Tertulia a large-scale art installation / performance that was executed in the Mirogoj Cemetery in Zagreb, Croatia. The project was a collaboration between visual artist Eduardo Molinari and composer Nicolas Varchausky (with additional help by Michael McCrea). For for information, see Nicolas Varchausky's page on the project
My role was a lead software engineer for the sound component of the piece. The sound component of the piece diffused a series of short compositions and environments through a 40 speakers spread over several acres throughout the cemetery. The sounds were generated live, on two synchronized computers running SuperCollider.
The piece provided a mountain of technical challenges. Nicolas wanted exacting control over the diffusion of sounds through the space, but the speaker setup was irregular, following the layout of the cemetery's paths. As a result, we worked together to design different spatialization models for each section of the piece, and created a software framework where these could be easily manipulated and switched out on the fly.
Because we had less than 24 hours in the space itself to prepare, I designed a virtual version of the speaker setup, adjusting delays, filtering, and other distance cue's for each speaker and ambisonically mixing down to headphones. We could then hear how the piece would sound like at any place, facing any direction, or even walking along the paths of the cemetery.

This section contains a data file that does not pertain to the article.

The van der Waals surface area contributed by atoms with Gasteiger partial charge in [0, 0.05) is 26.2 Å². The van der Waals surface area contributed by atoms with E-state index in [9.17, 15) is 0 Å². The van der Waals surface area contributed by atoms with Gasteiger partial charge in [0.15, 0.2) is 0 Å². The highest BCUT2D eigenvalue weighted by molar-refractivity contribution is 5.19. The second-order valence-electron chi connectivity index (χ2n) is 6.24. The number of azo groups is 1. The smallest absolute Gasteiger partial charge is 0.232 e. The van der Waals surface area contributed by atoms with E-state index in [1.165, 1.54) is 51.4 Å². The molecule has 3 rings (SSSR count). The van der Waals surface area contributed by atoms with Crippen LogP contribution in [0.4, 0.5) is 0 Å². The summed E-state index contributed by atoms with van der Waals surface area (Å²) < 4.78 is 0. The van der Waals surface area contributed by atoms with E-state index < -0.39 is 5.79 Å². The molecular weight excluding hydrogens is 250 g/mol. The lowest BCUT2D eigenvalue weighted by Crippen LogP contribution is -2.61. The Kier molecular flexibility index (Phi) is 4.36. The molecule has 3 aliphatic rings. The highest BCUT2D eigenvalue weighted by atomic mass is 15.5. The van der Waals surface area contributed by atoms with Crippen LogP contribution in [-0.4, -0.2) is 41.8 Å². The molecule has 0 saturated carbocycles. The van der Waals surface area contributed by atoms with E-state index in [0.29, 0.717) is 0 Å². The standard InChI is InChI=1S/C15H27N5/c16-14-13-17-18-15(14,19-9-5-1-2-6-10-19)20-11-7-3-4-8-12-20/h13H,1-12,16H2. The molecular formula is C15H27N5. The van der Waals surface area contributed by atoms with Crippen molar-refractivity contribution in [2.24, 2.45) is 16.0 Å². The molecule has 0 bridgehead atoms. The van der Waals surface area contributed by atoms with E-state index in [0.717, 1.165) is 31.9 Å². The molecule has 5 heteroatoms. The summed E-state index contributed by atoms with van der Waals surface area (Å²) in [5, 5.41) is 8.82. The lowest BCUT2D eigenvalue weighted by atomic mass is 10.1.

Each section of the composition, which contained more than 3 hours of material total, had been composed at different times, and with radically different coding styles and toolsets. I created a simple set of tools for cueing, performing, and adjusting each section on the fly at performance time. As a result we were able to make large-scale modifications to the sections of the piece while on site, or at performance time.
The system as a whole was run on two computers, running two MOTU's each. The computers had to be precisely synced, both in terms of clock time, but also files, instruments, parameters, and even seed values for random number generators had to be mirrored.